Despite this, there are sections where things feel a little too simplistic - or at least, devoid of explanation. Especially during the opening, a section that’s vital to get right so players know what they’re doing, there are details that are left out in an attempt to create suspense. What actually happens is that you can become confused and unsure of how to progress. It’s an issue that doesn’t happen often, but does happen, and it's frustrating whenever it does.
But more importantly, Kena: Bridge of Spirits does something remarkable in that it has a cutesy, plushie-like companion that is not only cute for the sake of being cute but is also useful. The Rot are great companions that help you in virtually every element of the game. Your little pals help to solve puzzles (they can move objects or accomplish other simple tasks), or be called in for special attacks in combat, and plenty of other opportunities arise for the cute critters to help you on your journey, as you clear the corruption from the forest together.
"Kena: Bridge Of Spirits feels endearing, in a way that creates an intimate connection between the player and the game."
Kena herself is a great protagonist, and she perfectly encompasses everything you would expect from an action-adventure hero, while also showing a decency that makes her an incredibly likeable character. She puts you in a frame of mind that both reflects and contributes to the joyous feeling this game has. A key point is the way she politely asks her companions to do jobs for her, humanising them and herself at the same time in a kind of a symbiotic loop. It really makes you feel immersed in a game if your companions feel like friends, rather than code carrying out instructions.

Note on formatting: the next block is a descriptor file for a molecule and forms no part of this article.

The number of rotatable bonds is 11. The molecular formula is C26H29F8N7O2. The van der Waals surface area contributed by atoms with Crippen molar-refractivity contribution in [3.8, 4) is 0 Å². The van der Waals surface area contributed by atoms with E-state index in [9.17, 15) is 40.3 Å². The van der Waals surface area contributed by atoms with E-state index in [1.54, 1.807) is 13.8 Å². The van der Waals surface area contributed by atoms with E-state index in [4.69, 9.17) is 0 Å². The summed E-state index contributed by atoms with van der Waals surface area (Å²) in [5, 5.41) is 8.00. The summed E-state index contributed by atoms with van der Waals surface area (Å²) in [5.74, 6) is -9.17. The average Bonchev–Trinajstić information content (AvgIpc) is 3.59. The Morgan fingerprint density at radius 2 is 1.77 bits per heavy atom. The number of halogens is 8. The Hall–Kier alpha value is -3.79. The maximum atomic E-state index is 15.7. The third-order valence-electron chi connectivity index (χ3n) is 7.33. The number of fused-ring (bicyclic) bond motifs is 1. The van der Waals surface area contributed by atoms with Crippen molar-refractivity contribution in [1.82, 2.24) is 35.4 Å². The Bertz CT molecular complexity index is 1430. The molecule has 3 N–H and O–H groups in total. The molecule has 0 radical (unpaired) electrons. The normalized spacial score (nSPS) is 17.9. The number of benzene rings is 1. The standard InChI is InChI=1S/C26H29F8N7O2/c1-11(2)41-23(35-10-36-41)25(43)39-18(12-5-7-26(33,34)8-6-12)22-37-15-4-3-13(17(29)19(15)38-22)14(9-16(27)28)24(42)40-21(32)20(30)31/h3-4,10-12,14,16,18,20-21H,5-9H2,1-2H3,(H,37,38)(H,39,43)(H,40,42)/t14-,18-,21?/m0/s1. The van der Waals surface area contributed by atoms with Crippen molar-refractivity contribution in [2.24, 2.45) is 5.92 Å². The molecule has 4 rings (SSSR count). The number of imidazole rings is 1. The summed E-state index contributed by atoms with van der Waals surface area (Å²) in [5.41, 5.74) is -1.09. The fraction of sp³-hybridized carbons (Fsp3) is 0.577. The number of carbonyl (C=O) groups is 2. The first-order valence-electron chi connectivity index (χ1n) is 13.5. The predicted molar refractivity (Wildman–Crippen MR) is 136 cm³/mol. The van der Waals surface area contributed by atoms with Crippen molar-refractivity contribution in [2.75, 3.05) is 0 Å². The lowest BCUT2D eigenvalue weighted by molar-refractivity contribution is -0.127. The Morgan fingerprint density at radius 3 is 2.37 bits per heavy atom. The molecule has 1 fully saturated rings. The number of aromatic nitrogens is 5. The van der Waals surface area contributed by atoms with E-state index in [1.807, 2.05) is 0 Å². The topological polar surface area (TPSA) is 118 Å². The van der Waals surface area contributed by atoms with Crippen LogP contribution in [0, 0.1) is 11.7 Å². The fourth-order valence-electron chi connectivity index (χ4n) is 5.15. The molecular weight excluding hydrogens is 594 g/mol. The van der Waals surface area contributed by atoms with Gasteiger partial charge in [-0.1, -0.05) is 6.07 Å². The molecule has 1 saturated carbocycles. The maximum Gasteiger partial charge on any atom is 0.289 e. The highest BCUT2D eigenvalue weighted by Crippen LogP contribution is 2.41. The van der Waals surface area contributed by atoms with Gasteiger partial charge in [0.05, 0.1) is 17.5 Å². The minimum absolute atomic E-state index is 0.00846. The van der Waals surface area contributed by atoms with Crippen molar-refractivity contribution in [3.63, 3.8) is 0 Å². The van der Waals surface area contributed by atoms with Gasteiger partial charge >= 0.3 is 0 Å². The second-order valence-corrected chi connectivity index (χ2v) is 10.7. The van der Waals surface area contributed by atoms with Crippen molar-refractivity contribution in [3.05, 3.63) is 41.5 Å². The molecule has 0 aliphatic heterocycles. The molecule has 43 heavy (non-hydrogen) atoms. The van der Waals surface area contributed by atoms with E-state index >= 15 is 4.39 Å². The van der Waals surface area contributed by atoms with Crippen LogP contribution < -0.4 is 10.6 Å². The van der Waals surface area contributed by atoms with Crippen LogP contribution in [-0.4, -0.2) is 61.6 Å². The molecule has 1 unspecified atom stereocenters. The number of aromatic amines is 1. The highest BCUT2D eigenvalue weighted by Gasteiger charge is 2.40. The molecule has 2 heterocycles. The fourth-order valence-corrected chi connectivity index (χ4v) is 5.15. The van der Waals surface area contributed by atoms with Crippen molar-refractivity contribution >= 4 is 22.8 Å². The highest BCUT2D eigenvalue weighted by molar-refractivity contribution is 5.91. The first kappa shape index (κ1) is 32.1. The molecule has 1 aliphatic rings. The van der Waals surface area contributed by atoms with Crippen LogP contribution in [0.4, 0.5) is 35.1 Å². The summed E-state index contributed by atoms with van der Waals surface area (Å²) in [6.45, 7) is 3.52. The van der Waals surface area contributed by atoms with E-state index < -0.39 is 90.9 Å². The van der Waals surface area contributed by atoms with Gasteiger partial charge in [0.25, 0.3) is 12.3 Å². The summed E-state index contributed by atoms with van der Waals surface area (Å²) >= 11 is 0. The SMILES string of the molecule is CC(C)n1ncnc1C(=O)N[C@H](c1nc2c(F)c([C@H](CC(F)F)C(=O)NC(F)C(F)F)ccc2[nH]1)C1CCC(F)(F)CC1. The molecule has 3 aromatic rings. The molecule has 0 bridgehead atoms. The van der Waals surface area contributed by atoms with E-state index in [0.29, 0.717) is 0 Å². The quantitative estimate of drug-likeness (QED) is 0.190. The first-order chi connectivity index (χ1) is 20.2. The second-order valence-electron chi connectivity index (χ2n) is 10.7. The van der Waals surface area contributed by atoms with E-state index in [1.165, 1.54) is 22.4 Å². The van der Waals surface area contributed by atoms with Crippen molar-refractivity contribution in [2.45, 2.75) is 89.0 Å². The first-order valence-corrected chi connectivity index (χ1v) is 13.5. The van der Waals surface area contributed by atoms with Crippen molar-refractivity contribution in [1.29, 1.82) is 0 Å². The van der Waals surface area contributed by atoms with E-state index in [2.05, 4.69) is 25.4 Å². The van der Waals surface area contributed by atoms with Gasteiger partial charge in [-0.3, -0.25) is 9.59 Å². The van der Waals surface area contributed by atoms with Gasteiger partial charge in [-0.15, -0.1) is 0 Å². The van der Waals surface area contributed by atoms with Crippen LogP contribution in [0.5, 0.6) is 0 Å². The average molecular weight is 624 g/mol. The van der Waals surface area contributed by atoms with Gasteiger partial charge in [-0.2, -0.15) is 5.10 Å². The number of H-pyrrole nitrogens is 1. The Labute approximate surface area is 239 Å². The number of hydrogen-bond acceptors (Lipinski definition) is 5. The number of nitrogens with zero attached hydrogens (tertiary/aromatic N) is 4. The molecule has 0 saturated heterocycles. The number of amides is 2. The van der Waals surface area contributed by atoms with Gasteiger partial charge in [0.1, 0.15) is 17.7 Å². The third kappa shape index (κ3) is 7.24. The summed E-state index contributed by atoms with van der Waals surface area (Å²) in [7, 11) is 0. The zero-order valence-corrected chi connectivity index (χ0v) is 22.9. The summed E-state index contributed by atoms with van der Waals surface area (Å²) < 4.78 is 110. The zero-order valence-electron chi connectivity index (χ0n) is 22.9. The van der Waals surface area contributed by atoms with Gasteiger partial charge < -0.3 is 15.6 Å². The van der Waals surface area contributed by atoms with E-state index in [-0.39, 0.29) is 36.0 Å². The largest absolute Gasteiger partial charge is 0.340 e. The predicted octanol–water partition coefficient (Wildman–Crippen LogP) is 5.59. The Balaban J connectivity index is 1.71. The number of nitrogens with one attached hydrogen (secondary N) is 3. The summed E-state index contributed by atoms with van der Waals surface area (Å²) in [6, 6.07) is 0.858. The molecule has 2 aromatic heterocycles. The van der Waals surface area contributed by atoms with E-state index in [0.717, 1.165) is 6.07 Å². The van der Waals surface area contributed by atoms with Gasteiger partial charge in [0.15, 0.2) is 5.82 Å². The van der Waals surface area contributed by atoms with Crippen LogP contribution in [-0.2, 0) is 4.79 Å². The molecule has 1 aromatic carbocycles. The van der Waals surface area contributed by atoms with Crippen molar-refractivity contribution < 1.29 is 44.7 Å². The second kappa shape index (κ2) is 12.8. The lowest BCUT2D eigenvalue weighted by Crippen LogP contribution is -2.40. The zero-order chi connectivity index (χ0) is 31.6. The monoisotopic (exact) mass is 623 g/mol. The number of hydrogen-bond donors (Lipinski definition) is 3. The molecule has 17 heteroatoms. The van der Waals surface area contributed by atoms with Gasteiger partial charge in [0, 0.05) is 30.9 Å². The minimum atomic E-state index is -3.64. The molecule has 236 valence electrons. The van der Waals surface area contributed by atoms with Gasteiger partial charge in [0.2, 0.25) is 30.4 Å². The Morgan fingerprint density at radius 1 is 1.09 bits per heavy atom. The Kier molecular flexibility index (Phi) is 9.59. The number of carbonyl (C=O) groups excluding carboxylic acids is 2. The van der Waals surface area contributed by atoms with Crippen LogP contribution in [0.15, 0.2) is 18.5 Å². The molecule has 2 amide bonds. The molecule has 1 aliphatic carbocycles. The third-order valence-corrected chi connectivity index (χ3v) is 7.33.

The level design also adds to that feeling. Areas are littered with helpful environmental tips to make it easier for players to know where they can or cannot go. Since a lot about Kena: Bridge Of Spirits is simple, it makes teaching through play significantly easier. Whether its wandering spirits there to guide you, or the now-customary swaths of white paint suggesting the best place to climb, it all helps.
The little touches are what bring the game together, from the way Kena reacts to the unforgiving corruption with cowers and coughs when she breathes its foul air, to the way she excitedly taps her staff when she finds a collectable. It’s clear that a lot of care was put into making Kena: Bridge Of Spirits feel endearing, in a way that creates an intimate connection between the player and the game.
If there's anything I want you to know about Kena: Bridge Of Spirits, it's that its simplicity is still beautifully expressive. In particular, Kena has a truly cinematic style, with some breathtaking cutscenes, and it deploys them with real expertise. Not only is Kena aware of what it does well, it does those things very well indeed. And sure, the combat isn’t in-depth or complex, but it’s not trying to be. Kena: Bridge Of Spirits is a game about atmosphere, and it’s a breath of fresh air.